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Angels of Joy: Bringing Human Connection to Institutional Settings

“The secret to this hug, this shift in A.’s behavior, was that we gave him love and care; we listened to him, we paid attention and, most of all, we saw him as who he was: a child.”

Nonprofit Angels of Joy was created ten years ago to offer psychosocial support through art to children, older adults, and people with disabilities living in institutions. But, most importantly, the organization was born out of the belief that no person should feel invisible. This includes children under court protection orders who live in hospitals, children who have been separated from their families and are living in institutional settings, people with severe disabilities facing alienation from society through their living situations. Being able to have positive human interactions should not be contingent, Angels of Joy thinks, on the kindness and availability of busy nurses and caregivers.

Using an improvisational methodology that incorporates elements of theater, art, and music therapy, Angels of Joy reaches out to the institutions that serve society’s most vulnerable members, assesses their needs, and focuses on clients’ individual circumstances. Then, they design a program tailored to each participant, assemble staff—educators, music therapists, child psychologists, and teaching artists—and get to work.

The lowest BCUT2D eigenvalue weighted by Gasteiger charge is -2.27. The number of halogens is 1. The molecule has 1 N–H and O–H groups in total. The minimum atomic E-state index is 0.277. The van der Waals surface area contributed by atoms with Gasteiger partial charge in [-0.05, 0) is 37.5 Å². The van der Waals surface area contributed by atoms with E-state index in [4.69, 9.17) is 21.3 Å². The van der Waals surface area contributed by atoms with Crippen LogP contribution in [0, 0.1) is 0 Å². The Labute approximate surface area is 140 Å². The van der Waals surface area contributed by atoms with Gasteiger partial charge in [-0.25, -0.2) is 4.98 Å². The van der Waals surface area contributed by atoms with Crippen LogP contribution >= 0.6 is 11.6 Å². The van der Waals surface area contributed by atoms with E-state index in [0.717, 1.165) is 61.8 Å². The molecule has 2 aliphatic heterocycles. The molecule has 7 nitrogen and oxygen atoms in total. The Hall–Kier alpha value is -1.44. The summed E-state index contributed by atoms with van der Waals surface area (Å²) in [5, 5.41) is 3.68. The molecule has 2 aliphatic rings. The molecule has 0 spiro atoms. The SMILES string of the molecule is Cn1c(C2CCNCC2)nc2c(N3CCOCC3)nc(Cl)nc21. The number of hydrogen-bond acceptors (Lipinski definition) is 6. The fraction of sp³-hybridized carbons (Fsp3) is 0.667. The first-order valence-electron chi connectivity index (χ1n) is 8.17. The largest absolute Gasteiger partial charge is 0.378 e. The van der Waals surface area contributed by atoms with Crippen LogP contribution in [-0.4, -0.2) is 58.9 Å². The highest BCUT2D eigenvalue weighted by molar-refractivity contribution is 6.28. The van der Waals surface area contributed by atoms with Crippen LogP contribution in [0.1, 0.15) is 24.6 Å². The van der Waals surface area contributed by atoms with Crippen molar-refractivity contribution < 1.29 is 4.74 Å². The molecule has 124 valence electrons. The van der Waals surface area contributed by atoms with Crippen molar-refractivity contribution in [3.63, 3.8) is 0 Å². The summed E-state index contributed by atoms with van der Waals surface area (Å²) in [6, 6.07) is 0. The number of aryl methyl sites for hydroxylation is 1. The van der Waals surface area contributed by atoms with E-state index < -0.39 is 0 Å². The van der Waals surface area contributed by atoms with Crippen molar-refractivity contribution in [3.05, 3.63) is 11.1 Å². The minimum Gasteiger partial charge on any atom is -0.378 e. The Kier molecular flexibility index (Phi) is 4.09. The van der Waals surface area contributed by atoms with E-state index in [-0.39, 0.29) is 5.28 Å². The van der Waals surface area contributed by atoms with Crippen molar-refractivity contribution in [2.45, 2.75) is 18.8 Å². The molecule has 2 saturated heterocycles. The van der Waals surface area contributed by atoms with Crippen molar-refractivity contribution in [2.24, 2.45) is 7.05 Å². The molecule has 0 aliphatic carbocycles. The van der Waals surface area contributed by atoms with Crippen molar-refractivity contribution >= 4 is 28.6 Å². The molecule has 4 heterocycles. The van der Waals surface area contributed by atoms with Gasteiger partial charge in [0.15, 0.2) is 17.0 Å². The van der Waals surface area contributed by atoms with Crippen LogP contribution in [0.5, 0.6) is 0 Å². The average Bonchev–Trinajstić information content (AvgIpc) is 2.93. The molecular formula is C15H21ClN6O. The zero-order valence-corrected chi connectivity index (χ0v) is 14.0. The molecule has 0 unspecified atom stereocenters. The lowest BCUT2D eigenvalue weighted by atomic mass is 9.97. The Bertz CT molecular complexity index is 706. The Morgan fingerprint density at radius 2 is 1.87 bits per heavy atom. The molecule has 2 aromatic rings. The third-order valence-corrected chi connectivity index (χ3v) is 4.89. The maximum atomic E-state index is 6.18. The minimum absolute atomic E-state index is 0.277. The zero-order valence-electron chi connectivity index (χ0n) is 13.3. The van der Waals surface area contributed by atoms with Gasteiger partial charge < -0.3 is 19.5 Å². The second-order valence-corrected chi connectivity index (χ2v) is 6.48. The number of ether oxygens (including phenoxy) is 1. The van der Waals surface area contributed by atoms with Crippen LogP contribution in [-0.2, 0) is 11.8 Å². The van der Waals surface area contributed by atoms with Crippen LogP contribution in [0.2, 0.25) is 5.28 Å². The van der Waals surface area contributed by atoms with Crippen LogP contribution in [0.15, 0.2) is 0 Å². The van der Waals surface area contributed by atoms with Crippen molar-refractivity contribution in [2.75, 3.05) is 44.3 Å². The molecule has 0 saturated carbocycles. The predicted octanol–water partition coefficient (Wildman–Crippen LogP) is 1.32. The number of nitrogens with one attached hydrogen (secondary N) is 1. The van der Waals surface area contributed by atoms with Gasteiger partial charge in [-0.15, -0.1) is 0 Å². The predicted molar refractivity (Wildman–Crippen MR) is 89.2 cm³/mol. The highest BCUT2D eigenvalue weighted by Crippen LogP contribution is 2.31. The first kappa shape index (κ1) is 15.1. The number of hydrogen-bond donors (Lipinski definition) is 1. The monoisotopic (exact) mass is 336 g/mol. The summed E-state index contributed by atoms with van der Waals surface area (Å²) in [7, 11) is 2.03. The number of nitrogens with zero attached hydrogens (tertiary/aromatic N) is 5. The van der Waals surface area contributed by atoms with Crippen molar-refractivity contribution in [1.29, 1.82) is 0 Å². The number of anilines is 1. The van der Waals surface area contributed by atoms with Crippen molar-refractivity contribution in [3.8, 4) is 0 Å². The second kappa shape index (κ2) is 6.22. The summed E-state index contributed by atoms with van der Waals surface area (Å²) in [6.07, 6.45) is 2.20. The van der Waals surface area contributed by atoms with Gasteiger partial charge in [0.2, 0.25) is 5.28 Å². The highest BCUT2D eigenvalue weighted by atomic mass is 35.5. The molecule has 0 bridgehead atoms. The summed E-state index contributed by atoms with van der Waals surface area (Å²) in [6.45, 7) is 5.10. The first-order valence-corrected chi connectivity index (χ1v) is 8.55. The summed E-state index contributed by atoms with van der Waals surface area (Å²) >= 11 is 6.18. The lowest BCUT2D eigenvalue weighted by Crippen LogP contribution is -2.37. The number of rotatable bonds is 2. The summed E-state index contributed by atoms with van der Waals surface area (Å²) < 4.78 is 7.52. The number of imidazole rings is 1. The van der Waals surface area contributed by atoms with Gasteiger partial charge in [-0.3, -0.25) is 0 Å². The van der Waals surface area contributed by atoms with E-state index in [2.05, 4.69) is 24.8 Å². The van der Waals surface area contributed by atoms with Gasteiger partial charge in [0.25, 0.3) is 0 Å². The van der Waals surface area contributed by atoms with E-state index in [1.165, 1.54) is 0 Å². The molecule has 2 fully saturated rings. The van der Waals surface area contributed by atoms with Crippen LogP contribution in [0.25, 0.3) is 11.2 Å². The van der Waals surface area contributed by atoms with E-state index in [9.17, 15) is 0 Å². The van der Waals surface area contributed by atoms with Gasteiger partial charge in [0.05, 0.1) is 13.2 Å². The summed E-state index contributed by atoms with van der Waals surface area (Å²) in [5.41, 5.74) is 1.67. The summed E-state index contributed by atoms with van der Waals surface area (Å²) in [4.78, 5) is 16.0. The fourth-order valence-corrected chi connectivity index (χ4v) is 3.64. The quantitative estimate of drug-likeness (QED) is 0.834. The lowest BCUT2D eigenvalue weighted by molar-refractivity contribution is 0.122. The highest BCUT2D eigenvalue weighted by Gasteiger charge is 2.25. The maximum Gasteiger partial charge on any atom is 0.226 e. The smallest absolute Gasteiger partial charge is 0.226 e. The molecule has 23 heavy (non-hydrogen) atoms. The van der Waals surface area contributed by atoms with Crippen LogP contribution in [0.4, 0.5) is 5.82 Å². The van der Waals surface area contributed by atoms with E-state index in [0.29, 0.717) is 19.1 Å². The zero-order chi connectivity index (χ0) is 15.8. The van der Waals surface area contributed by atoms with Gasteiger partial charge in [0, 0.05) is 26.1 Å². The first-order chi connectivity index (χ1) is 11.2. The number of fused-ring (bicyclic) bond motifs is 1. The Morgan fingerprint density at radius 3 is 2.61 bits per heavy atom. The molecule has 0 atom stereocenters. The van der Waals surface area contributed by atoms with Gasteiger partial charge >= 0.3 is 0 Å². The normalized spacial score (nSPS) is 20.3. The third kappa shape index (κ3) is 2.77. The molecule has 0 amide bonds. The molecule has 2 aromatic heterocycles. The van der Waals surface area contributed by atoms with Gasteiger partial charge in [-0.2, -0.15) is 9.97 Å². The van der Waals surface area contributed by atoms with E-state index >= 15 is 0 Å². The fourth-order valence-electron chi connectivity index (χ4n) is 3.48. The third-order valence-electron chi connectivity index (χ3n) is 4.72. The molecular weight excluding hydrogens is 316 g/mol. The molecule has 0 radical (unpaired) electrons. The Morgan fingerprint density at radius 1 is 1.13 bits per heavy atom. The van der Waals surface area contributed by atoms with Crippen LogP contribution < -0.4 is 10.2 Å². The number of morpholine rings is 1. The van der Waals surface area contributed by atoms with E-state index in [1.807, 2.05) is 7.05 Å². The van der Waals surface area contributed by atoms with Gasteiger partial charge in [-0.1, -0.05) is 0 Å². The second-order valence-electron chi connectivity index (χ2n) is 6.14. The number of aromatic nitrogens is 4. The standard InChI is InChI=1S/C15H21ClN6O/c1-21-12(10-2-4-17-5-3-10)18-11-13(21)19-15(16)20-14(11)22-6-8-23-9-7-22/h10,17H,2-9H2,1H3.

The Stavros Niarchos Foundation (SNF) supported the organization’s “Giving Wings to Facilities in Need” program to bring joy through art to some of the people most marginalized by society. SNF’s grant significantly increased the number children who have been separated from their families and people with severe disabilities in institutionalized situations who could take part in Angels of Joy’s programming and how frequently that programming was offered. With their consistent presence, considered methodology, and desire to inspire children and adults, the organization gives clients opportunities to socialize, empowers creative expression, and, perhaps most importantly, helps foster confidence, self-esteem, and a sense of belonging. Their programming also helps ease the workload of caregivers and nurses whose attention is pulled in many directions.

The advent of the pandemic set the work of Angels of Joy on new paths. When it became impossible for on-site visits to institutions to take place, Angels of Joy created a series of videos that were tailored to the needs of their beneficiaries and shared the material with their partner institutions. The material was updated continually based on user feedback. Their work had to go on—simply shifting, as it did for so many others, to video meetings.

As important as it is to offer joy, the Angels of Joy aim to achieve something even deeper and more substantial. They seek to give voice to silence, to offer warmth to combat loneliness, to form essential human connections. For most of us, hearing our name called is an everyday occurrence. For some people who are just like us, only born into different circumstances, Angels of Joy have found that it can be an invitation to a new chapter of life.